Evidence of Middle Holocene landslide-generated tsunamis recorded in lake sediments from Saqqaq, West Greenland

Niels J. Korsgaard, Kristian Svennevig, Anne S. Søndergaard, Gregor Luetzenburg, Mimmi Oksman, Nicolaj K. Larsen

Research output: Contribution to journalArticleResearchpeer-review

Abstract

The Vaigat strait (Sullorsuaq) in West Greenland is well known for its susceptibility to landslides and historical landslide-generated tsunamis. Recent mapping of the seabed in the Vaigat strait has revealed several prehistoric giga-scale (volumes of 109ĝ€¯m3) tsunamigenic landslides. However, the timing of these giga-scale tsunamis is largely unconstrained, but they are assumed to have occurred after the last deglaciation. Here, we report on lake sediment core records from four coastal lakes located between 19 and 91ĝ€¯m above sea level (a.s.l.) on the Saqqaq foreland at the eastern end of the Vaigat strait. We use a multiproxy approach including X-ray fluorescence (XRF) and magnetic susceptibility core scanning along with a screening for marine diatoms to identify at least two tsunami deposits in two of the four sediment cores. Radiocarbon dating of aquatic macrofossils and bulk samples suggest that the tsunami events occurred at ca. 7.6 and 7.3ĝ€¯kaĝ€¯calĝ€¯BP. Using a previously published relative sea level curve from Vaskebugt, Arveprinsen Ejland (Alluttoq), located 40ĝ€¯km southeast of Saqqaq, we infer wave runup heights of ca. 41-66 and 45-70ĝ€¯m, respectively, for the two tsunami events. These runup heights from prehistoric tsunamis are 1 to 2 orders of magnitude higher than the historic landslide-Tsunami runup heights at Saqqaq which only reached an elevation of ca. 3ĝ€¯m in November 2000. While we found deposits from two tsunami events in the lake sediments, landforms from at least nine giga-scale landslides are present on the seafloor of Vaigat. We infer that these deposits probably represent the two most recent tsunamis identified in the Vaigat strait and that the older tsunamis must have happened between the last deglaciation and the oldest sediment in the lakes, i.e., between ca. 10.0 and 8.5ĝ€¯kaĝ€¯calĝ€¯BP.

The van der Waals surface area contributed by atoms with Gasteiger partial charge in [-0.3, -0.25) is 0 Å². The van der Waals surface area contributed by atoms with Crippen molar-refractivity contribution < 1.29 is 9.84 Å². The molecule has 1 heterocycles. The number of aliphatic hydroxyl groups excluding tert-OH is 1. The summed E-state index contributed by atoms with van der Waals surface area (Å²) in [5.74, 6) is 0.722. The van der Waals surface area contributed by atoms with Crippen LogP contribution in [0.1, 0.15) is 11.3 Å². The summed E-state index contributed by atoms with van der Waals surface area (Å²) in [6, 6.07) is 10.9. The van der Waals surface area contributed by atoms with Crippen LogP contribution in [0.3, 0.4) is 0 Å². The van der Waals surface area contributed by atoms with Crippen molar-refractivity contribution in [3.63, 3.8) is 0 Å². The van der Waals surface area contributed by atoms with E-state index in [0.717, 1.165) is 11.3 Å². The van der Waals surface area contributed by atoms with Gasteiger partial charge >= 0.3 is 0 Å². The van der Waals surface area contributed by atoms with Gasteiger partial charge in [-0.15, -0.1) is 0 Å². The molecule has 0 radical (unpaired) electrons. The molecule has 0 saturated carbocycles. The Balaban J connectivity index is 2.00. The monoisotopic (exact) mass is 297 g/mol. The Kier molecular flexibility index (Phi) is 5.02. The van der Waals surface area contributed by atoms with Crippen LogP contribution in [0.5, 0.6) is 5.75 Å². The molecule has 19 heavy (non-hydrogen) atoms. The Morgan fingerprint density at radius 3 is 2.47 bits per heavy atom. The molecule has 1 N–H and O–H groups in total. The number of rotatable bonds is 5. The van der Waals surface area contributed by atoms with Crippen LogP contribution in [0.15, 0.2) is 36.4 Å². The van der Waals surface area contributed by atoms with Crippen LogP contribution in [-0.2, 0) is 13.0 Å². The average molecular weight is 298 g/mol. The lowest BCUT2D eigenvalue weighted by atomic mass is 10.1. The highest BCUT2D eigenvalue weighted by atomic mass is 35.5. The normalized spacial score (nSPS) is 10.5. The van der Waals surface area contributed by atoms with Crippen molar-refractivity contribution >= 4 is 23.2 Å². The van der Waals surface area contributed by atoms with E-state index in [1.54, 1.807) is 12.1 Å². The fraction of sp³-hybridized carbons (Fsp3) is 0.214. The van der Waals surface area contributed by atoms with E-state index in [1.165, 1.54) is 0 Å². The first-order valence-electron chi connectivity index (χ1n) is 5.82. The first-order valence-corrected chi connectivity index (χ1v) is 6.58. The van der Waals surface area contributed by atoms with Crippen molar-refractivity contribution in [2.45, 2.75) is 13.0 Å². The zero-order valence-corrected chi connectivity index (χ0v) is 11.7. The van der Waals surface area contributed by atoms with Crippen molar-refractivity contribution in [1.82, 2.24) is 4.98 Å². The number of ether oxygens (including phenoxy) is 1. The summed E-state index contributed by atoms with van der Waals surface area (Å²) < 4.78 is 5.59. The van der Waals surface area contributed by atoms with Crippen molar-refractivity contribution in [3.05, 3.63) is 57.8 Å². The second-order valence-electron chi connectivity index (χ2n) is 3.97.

Original languageEnglish
Pages (from-to)757-772
Number of pages16
JournalNatural Hazards and Earth System Sciences
Volume24
Issue number3
DOIs
Publication statusPublished - 5 Mar 2024

Programme Area

  • Programme Area 5: Nature and Climate

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